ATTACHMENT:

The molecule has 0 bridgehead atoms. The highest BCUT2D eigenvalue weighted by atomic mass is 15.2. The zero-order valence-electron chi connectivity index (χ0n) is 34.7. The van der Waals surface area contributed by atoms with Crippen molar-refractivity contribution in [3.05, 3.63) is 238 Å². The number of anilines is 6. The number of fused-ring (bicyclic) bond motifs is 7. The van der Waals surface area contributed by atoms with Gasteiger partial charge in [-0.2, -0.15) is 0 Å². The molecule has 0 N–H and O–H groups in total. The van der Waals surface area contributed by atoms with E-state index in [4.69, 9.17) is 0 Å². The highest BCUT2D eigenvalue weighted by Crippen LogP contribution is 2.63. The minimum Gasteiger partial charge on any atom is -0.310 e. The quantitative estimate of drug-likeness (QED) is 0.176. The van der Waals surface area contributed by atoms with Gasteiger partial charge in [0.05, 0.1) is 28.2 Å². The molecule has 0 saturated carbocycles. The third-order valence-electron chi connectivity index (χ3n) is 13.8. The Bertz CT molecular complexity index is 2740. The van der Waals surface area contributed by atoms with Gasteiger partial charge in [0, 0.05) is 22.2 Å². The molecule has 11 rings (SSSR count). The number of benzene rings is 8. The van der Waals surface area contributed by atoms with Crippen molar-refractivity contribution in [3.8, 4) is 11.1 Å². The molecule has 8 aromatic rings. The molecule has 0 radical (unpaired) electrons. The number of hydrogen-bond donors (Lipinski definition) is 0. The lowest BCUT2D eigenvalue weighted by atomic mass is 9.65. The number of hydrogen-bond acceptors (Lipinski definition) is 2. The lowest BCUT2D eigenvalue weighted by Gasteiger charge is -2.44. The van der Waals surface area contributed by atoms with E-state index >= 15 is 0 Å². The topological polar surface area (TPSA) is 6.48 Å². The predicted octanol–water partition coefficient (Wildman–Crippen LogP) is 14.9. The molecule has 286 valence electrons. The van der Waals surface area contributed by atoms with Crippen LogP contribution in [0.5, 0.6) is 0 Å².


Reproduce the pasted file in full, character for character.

The molecule has 0 bridgehead atoms. The highest BCUT2D eigenvalue weighted by atomic mass is 15.2. The zero-order valence-electron chi connectivity index (χ0n) is 34.7. The van der Waals surface area contributed by atoms with Crippen molar-refractivity contribution in [3.05, 3.63) is 238 Å². The number of anilines is 6. The number of fused-ring (bicyclic) bond motifs is 7. The van der Waals surface area contributed by atoms with Gasteiger partial charge in [-0.2, -0.15) is 0 Å². The molecule has 0 N–H and O–H groups in total. The van der Waals surface area contributed by atoms with E-state index in [4.69, 9.17) is 0 Å². The highest BCUT2D eigenvalue weighted by Crippen LogP contribution is 2.63. The minimum Gasteiger partial charge on any atom is -0.310 e. The quantitative estimate of drug-likeness (QED) is 0.176. The van der Waals surface area contributed by atoms with Gasteiger partial charge in [0.05, 0.1) is 28.2 Å². The molecule has 0 saturated carbocycles. The third-order valence-electron chi connectivity index (χ3n) is 13.8. The Bertz CT molecular complexity index is 2740. The van der Waals surface area contributed by atoms with Gasteiger partial charge in [0, 0.05) is 22.2 Å². The molecule has 11 rings (SSSR count). The number of benzene rings is 8. The van der Waals surface area contributed by atoms with Crippen molar-refractivity contribution in [3.8, 4) is 11.1 Å². The molecule has 8 aromatic rings. The molecule has 0 radical (unpaired) electrons. The number of hydrogen-bond donors (Lipinski definition) is 0. The lowest BCUT2D eigenvalue weighted by atomic mass is 9.65. The number of hydrogen-bond acceptors (Lipinski definition) is 2. The lowest BCUT2D eigenvalue weighted by Gasteiger charge is -2.44. The van der Waals surface area contributed by atoms with E-state index >= 15 is 0 Å². The topological polar surface area (TPSA) is 6.48 Å². The predicted octanol–water partition coefficient (Wildman–Crippen LogP) is 14.9. The molecule has 286 valence electrons. The van der Waals surface area contributed by atoms with Crippen LogP contribution in [0.5, 0.6) is 0 Å².